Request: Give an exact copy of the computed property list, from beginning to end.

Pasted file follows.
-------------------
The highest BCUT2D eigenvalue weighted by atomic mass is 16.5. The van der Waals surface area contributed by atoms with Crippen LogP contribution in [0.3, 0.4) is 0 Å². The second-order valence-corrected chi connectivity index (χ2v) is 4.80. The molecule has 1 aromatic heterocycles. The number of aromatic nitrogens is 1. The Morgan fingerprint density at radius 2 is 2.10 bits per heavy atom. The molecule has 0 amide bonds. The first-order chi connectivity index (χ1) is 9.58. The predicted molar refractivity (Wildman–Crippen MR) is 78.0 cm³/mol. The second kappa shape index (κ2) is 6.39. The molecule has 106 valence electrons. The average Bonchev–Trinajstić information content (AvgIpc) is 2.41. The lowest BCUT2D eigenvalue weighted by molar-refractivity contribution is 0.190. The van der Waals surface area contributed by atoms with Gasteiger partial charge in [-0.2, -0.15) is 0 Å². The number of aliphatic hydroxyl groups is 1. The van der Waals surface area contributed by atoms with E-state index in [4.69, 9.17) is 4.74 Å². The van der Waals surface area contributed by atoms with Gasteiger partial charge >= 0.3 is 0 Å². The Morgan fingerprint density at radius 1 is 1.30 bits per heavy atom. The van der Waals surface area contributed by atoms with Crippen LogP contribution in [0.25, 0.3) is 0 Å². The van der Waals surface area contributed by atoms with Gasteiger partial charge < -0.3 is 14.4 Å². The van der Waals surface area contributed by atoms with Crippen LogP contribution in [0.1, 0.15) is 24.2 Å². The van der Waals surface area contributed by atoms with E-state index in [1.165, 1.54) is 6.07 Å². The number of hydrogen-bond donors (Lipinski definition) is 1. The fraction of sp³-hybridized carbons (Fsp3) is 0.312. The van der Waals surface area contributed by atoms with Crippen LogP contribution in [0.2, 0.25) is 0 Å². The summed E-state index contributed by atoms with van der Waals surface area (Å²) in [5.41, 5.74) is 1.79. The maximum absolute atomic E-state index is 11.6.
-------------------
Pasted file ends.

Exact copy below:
The highest BCUT2D eigenvalue weighted by atomic mass is 16.5. The van der Waals surface area contributed by atoms with Crippen LogP contribution in [0.3, 0.4) is 0 Å². The second-order valence-corrected chi connectivity index (χ2v) is 4.80. The molecule has 1 aromatic heterocycles. The number of aromatic nitrogens is 1. The Morgan fingerprint density at radius 2 is 2.10 bits per heavy atom. The molecule has 0 amide bonds. The first-order chi connectivity index (χ1) is 9.58. The predicted molar refractivity (Wildman–Crippen MR) is 78.0 cm³/mol. The second kappa shape index (κ2) is 6.39. The molecule has 106 valence electrons. The average Bonchev–Trinajstić information content (AvgIpc) is 2.41. The lowest BCUT2D eigenvalue weighted by molar-refractivity contribution is 0.190. The van der Waals surface area contributed by atoms with Gasteiger partial charge in [-0.2, -0.15) is 0 Å². The number of aliphatic hydroxyl groups is 1. The van der Waals surface area contributed by atoms with E-state index in [4.69, 9.17) is 4.74 Å². The van der Waals surface area contributed by atoms with Gasteiger partial charge >= 0.3 is 0 Å². The Morgan fingerprint density at radius 1 is 1.30 bits per heavy atom. The van der Waals surface area contributed by atoms with Crippen LogP contribution in [0.25, 0.3) is 0 Å². The van der Waals surface area contributed by atoms with Gasteiger partial charge < -0.3 is 14.4 Å². The van der Waals surface area contributed by atoms with Crippen LogP contribution in [0.1, 0.15) is 24.2 Å². The van der Waals surface area contributed by atoms with E-state index in [1.165, 1.54) is 6.07 Å². The number of hydrogen-bond donors (Lipinski definition) is 1. The fraction of sp³-hybridized carbons (Fsp3) is 0.312. The van der Waals surface area contributed by atoms with Crippen LogP contribution in [0.2, 0.25) is 0 Å². The summed E-state index contributed by atoms with van der Waals surface area (Å²) in [5.41, 5.74) is 1.79. The maximum absolute atomic E-state index is 11.6.